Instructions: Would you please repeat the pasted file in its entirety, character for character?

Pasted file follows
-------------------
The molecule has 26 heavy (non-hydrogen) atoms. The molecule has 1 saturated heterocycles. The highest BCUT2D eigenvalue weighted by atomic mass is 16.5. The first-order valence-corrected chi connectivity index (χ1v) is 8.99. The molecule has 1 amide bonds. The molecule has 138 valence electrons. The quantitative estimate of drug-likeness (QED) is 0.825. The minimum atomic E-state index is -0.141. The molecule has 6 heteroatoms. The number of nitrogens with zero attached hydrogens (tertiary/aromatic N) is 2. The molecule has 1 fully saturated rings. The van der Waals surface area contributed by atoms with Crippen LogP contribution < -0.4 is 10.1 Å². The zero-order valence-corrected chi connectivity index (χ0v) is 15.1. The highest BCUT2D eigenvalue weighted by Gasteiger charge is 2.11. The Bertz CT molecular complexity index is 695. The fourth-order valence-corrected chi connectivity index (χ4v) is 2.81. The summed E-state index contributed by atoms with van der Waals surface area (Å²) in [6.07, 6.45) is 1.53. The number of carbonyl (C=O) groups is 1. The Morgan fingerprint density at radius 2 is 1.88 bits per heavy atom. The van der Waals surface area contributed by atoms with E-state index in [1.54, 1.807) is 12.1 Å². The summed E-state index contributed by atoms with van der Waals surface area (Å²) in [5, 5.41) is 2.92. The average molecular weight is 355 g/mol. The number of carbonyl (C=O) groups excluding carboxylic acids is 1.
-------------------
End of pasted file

The molecule has 26 heavy (non-hydrogen) atoms. The molecule has 1 saturated heterocycles. The highest BCUT2D eigenvalue weighted by atomic mass is 16.5. The first-order valence-corrected chi connectivity index (χ1v) is 8.99. The molecule has 1 amide bonds. The molecule has 138 valence electrons. The quantitative estimate of drug-likeness (QED) is 0.825. The minimum atomic E-state index is -0.141. The molecule has 6 heteroatoms. The number of nitrogens with zero attached hydrogens (tertiary/aromatic N) is 2. The molecule has 1 fully saturated rings. The van der Waals surface area contributed by atoms with Crippen LogP contribution < -0.4 is 10.1 Å². The zero-order valence-corrected chi connectivity index (χ0v) is 15.1. The highest BCUT2D eigenvalue weighted by Gasteiger charge is 2.11. The Bertz CT molecular complexity index is 695. The fourth-order valence-corrected chi connectivity index (χ4v) is 2.81. The summed E-state index contributed by atoms with van der Waals surface area (Å²) in [6.07, 6.45) is 1.53. The number of carbonyl (C=O) groups is 1. The Morgan fingerprint density at radius 2 is 1.88 bits per heavy atom. The van der Waals surface area contributed by atoms with E-state index in [1.54, 1.807) is 12.1 Å². The summed E-state index contributed by atoms with van der Waals surface area (Å²) in [5, 5.41) is 2.92. The average molecular weight is 355 g/mol. The number of carbonyl (C=O) groups excluding carboxylic acids is 1.